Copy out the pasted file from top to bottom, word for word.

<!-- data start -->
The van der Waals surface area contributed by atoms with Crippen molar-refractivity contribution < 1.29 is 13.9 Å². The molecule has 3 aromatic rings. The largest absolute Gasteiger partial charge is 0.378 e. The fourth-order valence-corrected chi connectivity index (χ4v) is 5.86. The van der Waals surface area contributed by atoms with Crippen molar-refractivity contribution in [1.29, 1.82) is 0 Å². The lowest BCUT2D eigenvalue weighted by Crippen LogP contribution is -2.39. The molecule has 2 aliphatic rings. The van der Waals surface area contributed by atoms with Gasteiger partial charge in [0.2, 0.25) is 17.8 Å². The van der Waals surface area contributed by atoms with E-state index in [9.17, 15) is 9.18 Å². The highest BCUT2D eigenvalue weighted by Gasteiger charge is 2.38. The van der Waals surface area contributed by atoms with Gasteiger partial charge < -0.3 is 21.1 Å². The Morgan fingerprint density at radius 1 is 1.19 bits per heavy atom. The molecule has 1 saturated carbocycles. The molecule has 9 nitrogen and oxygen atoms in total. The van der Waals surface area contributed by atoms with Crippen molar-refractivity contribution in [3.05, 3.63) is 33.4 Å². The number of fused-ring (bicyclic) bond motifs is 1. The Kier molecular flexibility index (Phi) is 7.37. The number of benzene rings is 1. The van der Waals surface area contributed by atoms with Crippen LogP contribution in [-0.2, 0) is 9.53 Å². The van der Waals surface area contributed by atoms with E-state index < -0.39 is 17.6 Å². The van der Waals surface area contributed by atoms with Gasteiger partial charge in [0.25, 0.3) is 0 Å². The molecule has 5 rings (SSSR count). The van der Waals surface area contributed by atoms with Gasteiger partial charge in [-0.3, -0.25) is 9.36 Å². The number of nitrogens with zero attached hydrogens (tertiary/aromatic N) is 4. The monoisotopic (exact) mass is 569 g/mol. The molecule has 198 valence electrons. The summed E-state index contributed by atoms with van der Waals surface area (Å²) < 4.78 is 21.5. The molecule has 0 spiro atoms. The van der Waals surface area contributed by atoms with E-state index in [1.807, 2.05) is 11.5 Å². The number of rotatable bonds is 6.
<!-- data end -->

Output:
The van der Waals surface area contributed by atoms with Crippen molar-refractivity contribution < 1.29 is 13.9 Å². The molecule has 3 aromatic rings. The largest absolute Gasteiger partial charge is 0.378 e. The fourth-order valence-corrected chi connectivity index (χ4v) is 5.86. The van der Waals surface area contributed by atoms with Crippen molar-refractivity contribution in [1.29, 1.82) is 0 Å². The lowest BCUT2D eigenvalue weighted by Crippen LogP contribution is -2.39. The molecule has 2 aliphatic rings. The van der Waals surface area contributed by atoms with Gasteiger partial charge in [0.2, 0.25) is 17.8 Å². The van der Waals surface area contributed by atoms with E-state index in [9.17, 15) is 9.18 Å². The highest BCUT2D eigenvalue weighted by Gasteiger charge is 2.38. The van der Waals surface area contributed by atoms with Gasteiger partial charge < -0.3 is 21.1 Å². The Morgan fingerprint density at radius 1 is 1.19 bits per heavy atom. The molecule has 1 saturated carbocycles. The molecule has 9 nitrogen and oxygen atoms in total. The van der Waals surface area contributed by atoms with Crippen molar-refractivity contribution in [3.05, 3.63) is 33.4 Å². The number of fused-ring (bicyclic) bond motifs is 1. The Kier molecular flexibility index (Phi) is 7.37. The number of benzene rings is 1. The van der Waals surface area contributed by atoms with Crippen LogP contribution in [-0.2, 0) is 9.53 Å². The van der Waals surface area contributed by atoms with E-state index < -0.39 is 17.6 Å². The van der Waals surface area contributed by atoms with Gasteiger partial charge in [0.25, 0.3) is 0 Å². The molecule has 5 rings (SSSR count). The van der Waals surface area contributed by atoms with Gasteiger partial charge in [-0.3, -0.25) is 9.36 Å². The number of nitrogens with zero attached hydrogens (tertiary/aromatic N) is 4. The monoisotopic (exact) mass is 569 g/mol. The molecule has 198 valence electrons. The summed E-state index contributed by atoms with van der Waals surface area (Å²) < 4.78 is 21.5. The molecule has 0 spiro atoms. The van der Waals surface area contributed by atoms with E-state index in [1.807, 2.05) is 11.5 Å². The number of rotatable bonds is 6.